In the early stages of the project, whenever it started looking into into what makes a good animation, I refereed to a set of video tutorials my lecturer recommended a year ago. These great tutorials are a concoction of tips and tricks from Valve animator Kieth Lango. I found his set of tutorials covering the importance of posing to be particularly interesting.
I broke down some of the key points that I took away from the tutorials
Posing: Is considered by many to be one of the most important things you can do in animation
“Your animation is only as god as your poses, you can have good timing, good overlapping action and good follow trough, but if you poses are not strong and to the point(telling a story), you do not have good animation.”
Good posing instantly communicates a character
Each poses should be have the ability to work as a single frame illustration
Good poses allow the audience to see into the characters soul
Story isn’t necessarily ‘king’ there plenty of animated films with relatively simple or weak stories.
Characters are king
The only reason a story means anything to an audience is because the audience CARES about the characters.
Pose has two primary functions
Appeal & Emotion
Appeal– allows the audience to easily access the soul of a character for a quick understanding of what the character is feeling
(Example: Gromit-Doesn’t talk, yet because it’s so easy to understand him from his appeal, we can understand exactly what he’s talking about, when he’s not even talking)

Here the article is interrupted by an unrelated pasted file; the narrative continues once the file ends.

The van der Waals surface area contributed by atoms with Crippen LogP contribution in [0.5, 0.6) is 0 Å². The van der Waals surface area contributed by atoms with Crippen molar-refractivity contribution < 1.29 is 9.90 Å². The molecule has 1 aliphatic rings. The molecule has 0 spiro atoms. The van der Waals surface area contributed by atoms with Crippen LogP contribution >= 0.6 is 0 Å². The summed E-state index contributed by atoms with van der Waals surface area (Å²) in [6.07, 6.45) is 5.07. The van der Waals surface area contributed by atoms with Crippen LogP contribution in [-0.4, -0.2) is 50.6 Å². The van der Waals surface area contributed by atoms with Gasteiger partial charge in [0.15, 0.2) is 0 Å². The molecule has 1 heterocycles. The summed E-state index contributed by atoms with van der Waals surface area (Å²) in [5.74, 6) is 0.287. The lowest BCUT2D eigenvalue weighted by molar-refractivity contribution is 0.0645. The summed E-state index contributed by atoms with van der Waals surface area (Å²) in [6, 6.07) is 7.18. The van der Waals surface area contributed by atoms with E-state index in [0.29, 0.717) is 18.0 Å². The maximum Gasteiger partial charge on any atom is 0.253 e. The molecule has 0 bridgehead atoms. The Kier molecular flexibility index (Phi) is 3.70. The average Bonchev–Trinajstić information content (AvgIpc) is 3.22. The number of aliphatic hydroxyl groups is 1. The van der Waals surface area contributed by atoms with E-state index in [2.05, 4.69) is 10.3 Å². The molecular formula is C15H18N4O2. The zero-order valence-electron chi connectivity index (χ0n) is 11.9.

Emotion– shows who they are as a character and clearly express the true feelings in the heart of the character for that given moment
The character is in the pose
The pose reveals the character
The pose is not a synoptic of a movement
Movement is a symptom of a characters emotional state
Thus the pose is the primary mechanism for telling a story
Most animation is a series of Two dimensional shapes moving on a flat screen to convey a story or character, in this case we must focus on understanding how to best use two dimensional shapes to express ideas.
Poses are the meaningful arrangement of 2D shapes to tell the story.
What is a line of action?
He line of action is an imaginary line through the characters body that shows the primary force of a pose, indicating direction and energy (kinetic or stored) of the characters pose.
Vary the intensities of your poses and lines of action
Make one pose of greater importance than all the rest
Use all other poses in concert to lead to this key pose.
Reversing the line of action-builds contrast in the scene
Builds up and releases energy to move the character and the story forward
Uses for vertical line of action
Vertical lines of action are useful for adding a point of emphasis to a scene
Vertical lines of action,when contrasted against other strong directional lines are like exclamation points-useful to make a point.
So basically pose is key when animating, something I’ll have to keep in mind when working on my own animations.